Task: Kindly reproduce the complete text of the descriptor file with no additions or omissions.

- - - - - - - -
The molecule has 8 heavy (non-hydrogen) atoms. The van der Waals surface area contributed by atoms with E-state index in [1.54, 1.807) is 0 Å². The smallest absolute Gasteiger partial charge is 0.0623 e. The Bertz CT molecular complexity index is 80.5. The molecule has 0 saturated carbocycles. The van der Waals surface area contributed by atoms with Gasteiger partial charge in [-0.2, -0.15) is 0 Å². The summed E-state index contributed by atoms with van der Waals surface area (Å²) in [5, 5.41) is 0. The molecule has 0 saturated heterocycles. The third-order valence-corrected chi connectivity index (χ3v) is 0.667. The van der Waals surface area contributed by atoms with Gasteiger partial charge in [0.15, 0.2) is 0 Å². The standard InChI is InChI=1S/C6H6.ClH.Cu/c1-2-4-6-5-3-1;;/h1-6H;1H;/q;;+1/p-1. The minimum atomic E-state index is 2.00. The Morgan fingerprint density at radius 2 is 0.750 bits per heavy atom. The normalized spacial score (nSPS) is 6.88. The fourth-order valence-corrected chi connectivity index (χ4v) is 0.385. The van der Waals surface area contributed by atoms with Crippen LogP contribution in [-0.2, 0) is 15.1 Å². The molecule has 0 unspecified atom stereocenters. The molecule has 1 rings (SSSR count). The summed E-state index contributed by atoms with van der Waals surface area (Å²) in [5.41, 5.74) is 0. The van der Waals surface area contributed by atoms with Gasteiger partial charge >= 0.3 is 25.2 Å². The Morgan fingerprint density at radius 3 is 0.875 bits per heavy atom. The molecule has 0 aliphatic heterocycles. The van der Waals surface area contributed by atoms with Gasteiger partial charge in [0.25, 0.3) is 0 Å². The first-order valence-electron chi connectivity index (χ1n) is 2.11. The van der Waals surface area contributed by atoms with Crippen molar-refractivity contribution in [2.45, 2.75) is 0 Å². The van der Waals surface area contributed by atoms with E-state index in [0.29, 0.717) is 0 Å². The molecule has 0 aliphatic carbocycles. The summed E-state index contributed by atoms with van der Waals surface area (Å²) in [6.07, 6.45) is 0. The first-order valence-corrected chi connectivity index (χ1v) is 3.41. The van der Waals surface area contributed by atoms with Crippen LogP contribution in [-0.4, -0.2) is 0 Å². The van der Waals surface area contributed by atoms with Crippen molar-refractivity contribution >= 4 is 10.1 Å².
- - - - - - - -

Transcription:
The molecule has 8 heavy (non-hydrogen) atoms. The van der Waals surface area contributed by atoms with E-state index in [1.54, 1.807) is 0 Å². The smallest absolute Gasteiger partial charge is 0.0623 e. The Bertz CT molecular complexity index is 80.5. The molecule has 0 saturated carbocycles. The van der Waals surface area contributed by atoms with Gasteiger partial charge in [-0.2, -0.15) is 0 Å². The summed E-state index contributed by atoms with van der Waals surface area (Å²) in [5, 5.41) is 0. The molecule has 0 saturated heterocycles. The third-order valence-corrected chi connectivity index (χ3v) is 0.667. The van der Waals surface area contributed by atoms with Gasteiger partial charge in [0.15, 0.2) is 0 Å². The standard InChI is InChI=1S/C6H6.ClH.Cu/c1-2-4-6-5-3-1;;/h1-6H;1H;/q;;+1/p-1. The minimum atomic E-state index is 2.00. The Morgan fingerprint density at radius 2 is 0.750 bits per heavy atom. The normalized spacial score (nSPS) is 6.88. The fourth-order valence-corrected chi connectivity index (χ4v) is 0.385. The van der Waals surface area contributed by atoms with Crippen LogP contribution in [-0.2, 0) is 15.1 Å². The molecule has 0 unspecified atom stereocenters. The molecule has 1 rings (SSSR count). The summed E-state index contributed by atoms with van der Waals surface area (Å²) in [5.41, 5.74) is 0. The van der Waals surface area contributed by atoms with Gasteiger partial charge >= 0.3 is 25.2 Å². The Morgan fingerprint density at radius 3 is 0.875 bits per heavy atom. The molecule has 0 aliphatic heterocycles. The van der Waals surface area contributed by atoms with Gasteiger partial charge in [0.25, 0.3) is 0 Å². The first-order valence-electron chi connectivity index (χ1n) is 2.11. The van der Waals surface area contributed by atoms with Crippen molar-refractivity contribution in [2.45, 2.75) is 0 Å². The van der Waals surface area contributed by atoms with E-state index in [0.29, 0.717) is 0 Å². The molecule has 0 aliphatic carbocycles. The summed E-state index contributed by atoms with van der Waals surface area (Å²) in [6.07, 6.45) is 0. The first-order valence-corrected chi connectivity index (χ1v) is 3.41. The van der Waals surface area contributed by atoms with Crippen LogP contribution in [-0.4, -0.2) is 0 Å². The van der Waals surface area contributed by atoms with Crippen molar-refractivity contribution >= 4 is 10.1 Å².